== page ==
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ATF threatened to disallow Wyoming firearms licenses as an exception to the NICS check when purchasing firearms, because Wyoming passed a law allowing those convicted of domestic violence charges to petition a court to have the first such charge expunged and thus have their gun rights restored.

The ATF claims only they can determine if gun rights should be restored (and there is no funding to make such a determination - Congress defunded the gun rights restoration program years ago).

So Wyoming's attorney general sued the ATF.

Oral arguments were a month ago.

The NRA and the Gun Owner's Foundation filed friend of the court briefs.

Link to News Article
 

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Wyoming fights federal gun law
ATF won't honor weapons permits under state statute

By Ben Neary, Associated Press
October 7, 2006

CHEYENNE - A federal agency is balking at a Wyoming law that allows people convicted of misdemeanor domestic violence to regain their right to own guns simply because the agency wants to take guns away from as many people as possible, a state lawyer told a federal judge Friday.

U.S. District Judge Alan Johnson heard arguments in a lawsuit Wyoming filed against the Federal Bureau of Alcohol, Tobacco, Firearms and Explosives.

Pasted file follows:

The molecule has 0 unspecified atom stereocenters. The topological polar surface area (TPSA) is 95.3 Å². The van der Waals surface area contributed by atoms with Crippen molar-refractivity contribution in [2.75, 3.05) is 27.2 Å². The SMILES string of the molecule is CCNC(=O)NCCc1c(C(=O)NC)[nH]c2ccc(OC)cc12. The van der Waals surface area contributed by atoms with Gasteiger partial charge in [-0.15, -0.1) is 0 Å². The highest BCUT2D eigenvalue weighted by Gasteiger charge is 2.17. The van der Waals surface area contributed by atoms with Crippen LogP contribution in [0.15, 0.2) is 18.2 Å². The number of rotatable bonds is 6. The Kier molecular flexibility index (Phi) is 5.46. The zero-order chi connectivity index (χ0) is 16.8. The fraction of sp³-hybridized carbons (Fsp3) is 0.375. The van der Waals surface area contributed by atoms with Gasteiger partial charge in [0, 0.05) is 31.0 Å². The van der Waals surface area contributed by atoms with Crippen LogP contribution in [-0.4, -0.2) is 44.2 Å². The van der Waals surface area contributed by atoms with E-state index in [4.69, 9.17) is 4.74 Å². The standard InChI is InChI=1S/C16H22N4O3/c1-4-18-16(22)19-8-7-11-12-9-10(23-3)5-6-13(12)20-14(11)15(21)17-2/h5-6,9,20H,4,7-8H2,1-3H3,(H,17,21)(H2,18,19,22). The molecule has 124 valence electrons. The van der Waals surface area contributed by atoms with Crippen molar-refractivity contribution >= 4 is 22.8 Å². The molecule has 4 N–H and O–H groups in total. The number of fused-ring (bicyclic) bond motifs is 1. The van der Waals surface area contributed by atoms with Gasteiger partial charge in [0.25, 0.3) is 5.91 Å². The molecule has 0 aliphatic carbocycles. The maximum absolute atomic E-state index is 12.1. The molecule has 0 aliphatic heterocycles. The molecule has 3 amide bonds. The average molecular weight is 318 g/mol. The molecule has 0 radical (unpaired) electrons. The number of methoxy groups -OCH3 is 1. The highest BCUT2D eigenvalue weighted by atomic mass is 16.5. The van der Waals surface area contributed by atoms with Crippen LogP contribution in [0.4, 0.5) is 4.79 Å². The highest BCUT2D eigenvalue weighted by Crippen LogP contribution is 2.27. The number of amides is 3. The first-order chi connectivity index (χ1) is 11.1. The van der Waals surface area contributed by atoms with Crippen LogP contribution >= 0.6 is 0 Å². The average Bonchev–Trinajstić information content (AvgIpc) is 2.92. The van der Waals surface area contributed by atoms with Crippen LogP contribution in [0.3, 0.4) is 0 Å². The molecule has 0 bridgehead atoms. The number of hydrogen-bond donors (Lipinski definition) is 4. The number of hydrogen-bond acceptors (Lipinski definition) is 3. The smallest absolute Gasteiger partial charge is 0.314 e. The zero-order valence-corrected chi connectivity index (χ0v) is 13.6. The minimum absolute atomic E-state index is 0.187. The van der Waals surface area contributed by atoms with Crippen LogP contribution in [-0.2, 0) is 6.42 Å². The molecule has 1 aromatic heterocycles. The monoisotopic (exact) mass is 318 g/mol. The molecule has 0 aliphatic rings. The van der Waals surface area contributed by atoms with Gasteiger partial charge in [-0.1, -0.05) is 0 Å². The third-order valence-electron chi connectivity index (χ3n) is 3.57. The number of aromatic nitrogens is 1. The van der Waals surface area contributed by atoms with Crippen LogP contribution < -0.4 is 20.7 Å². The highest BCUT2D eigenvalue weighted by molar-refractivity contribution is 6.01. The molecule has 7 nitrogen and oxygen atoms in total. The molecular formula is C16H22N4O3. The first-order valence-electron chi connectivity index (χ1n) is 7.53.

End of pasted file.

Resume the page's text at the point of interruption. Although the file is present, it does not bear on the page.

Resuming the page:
The state has asked Johnson to rule that the ATF acted illegally when it threatened to disallow nearly 11,000 concealed weapons permits the state has issued to its citizens as a substitute for federal background checks for firearms purchases.

Congress in 1996 expanded the ban that prohibits convicted felons from owning guns to include anyone convicted of misdemeanor domestic violence.

A Wyoming law enacted in 2004 allows people convicted of a misdemeanor domestic violence charge to petition in court to get their first conviction expunged. The ATF has warned Wyoming that it would stop honoring state weapon permits for gun purchases if Wyoming continues to use its law.

Wyoming's lawsuit has drawn national attention, with groups such as the National Rifle Association and the Gun Owners Foundation in Washington supporting the state's position.

The ATF says the problem with the state law is that it doesn't really expunge a conviction because it specifies the record of the first conviction remains on the state books for purposes of enhancing penalties for any subsequent crime.

Alexander K. Haas, a lawyer for the ATF, told Johnson he doesn't think the Wyoming Legislature would want to change the state law to allow people convicted of misdemeanor domestic violence to have their records entirely expunged because of the public safety concerns.

But Haas said the ATF hasn't sought to prevent Wyoming from managing its own laws. Rather, he said, the federal agency gave the state a choice: if the state wanted to adopt a law that fails to meet the federal standard, it wouldn't be entitled to the federal benefit of having its citizens' concealed weapons permits accepted for instant gun purchases.

However, Levi Martin, assistant Wyoming attorney general, told Johnson that ATF's goal is "to remove firearms from the hands of as many people as it could."

Johnson said he would issue a ruling later.
:D
 
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